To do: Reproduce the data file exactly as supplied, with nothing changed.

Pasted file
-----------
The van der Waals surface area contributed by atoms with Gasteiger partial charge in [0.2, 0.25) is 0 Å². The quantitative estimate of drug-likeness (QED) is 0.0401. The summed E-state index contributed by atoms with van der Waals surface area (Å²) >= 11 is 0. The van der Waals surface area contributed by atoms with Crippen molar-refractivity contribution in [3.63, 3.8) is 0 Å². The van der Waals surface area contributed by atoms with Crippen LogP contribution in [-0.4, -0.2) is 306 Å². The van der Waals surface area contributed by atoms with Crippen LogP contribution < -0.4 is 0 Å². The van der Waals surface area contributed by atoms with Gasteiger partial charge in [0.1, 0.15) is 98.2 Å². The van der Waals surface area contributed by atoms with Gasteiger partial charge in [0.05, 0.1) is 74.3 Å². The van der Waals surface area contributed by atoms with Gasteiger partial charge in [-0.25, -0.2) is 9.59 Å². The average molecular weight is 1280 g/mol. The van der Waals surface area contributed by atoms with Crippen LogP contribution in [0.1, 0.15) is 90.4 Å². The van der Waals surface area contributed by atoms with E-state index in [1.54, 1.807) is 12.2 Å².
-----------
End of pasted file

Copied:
The van der Waals surface area contributed by atoms with Gasteiger partial charge in [0.2, 0.25) is 0 Å². The quantitative estimate of drug-likeness (QED) is 0.0401. The summed E-state index contributed by atoms with van der Waals surface area (Å²) >= 11 is 0. The van der Waals surface area contributed by atoms with Crippen molar-refractivity contribution in [3.63, 3.8) is 0 Å². The van der Waals surface area contributed by atoms with Crippen LogP contribution in [-0.4, -0.2) is 306 Å². The van der Waals surface area contributed by atoms with Crippen LogP contribution < -0.4 is 0 Å². The van der Waals surface area contributed by atoms with Gasteiger partial charge in [0.1, 0.15) is 98.2 Å². The van der Waals surface area contributed by atoms with Gasteiger partial charge in [0.05, 0.1) is 74.3 Å². The van der Waals surface area contributed by atoms with Gasteiger partial charge in [-0.25, -0.2) is 9.59 Å². The average molecular weight is 1280 g/mol. The van der Waals surface area contributed by atoms with Crippen LogP contribution in [0.1, 0.15) is 90.4 Å². The van der Waals surface area contributed by atoms with E-state index in [1.54, 1.807) is 12.2 Å².